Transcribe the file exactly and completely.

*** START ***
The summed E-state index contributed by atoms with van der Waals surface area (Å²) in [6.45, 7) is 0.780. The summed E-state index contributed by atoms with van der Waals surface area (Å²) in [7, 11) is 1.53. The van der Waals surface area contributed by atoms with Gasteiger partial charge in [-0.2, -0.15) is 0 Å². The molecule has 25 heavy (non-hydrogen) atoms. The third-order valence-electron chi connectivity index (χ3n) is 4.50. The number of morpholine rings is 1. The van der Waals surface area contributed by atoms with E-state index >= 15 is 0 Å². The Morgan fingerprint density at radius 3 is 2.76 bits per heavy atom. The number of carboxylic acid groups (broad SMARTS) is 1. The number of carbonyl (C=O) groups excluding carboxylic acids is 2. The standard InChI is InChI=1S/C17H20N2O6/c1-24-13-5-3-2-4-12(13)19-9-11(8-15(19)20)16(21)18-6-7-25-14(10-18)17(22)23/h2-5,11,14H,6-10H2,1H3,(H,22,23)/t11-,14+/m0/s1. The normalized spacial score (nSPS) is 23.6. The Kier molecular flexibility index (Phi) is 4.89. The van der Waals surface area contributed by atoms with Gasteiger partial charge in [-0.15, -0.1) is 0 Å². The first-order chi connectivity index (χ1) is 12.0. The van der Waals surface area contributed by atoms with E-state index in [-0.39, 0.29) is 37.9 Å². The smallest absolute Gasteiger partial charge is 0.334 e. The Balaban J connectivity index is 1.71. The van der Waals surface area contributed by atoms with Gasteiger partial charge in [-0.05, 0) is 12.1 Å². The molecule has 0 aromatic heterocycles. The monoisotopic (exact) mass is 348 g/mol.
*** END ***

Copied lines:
The summed E-state index contributed by atoms with van der Waals surface area (Å²) in [6.45, 7) is 0.780. The summed E-state index contributed by atoms with van der Waals surface area (Å²) in [7, 11) is 1.53. The van der Waals surface area contributed by atoms with Gasteiger partial charge in [-0.2, -0.15) is 0 Å². The molecule has 25 heavy (non-hydrogen) atoms. The third-order valence-electron chi connectivity index (χ3n) is 4.50. The number of morpholine rings is 1. The van der Waals surface area contributed by atoms with E-state index >= 15 is 0 Å². The Morgan fingerprint density at radius 3 is 2.76 bits per heavy atom. The number of carboxylic acid groups (broad SMARTS) is 1. The number of carbonyl (C=O) groups excluding carboxylic acids is 2. The standard InChI is InChI=1S/C17H20N2O6/c1-24-13-5-3-2-4-12(13)19-9-11(8-15(19)20)16(21)18-6-7-25-14(10-18)17(22)23/h2-5,11,14H,6-10H2,1H3,(H,22,23)/t11-,14+/m0/s1. The normalized spacial score (nSPS) is 23.6. The Kier molecular flexibility index (Phi) is 4.89. The van der Waals surface area contributed by atoms with Gasteiger partial charge in [-0.15, -0.1) is 0 Å². The first-order chi connectivity index (χ1) is 12.0. The van der Waals surface area contributed by atoms with E-state index in [-0.39, 0.29) is 37.9 Å². The smallest absolute Gasteiger partial charge is 0.334 e. The Balaban J connectivity index is 1.71. The van der Waals surface area contributed by atoms with Gasteiger partial charge in [-0.05, 0) is 12.1 Å². The molecule has 0 aromatic heterocycles. The monoisotopic (exact) mass is 348 g/mol.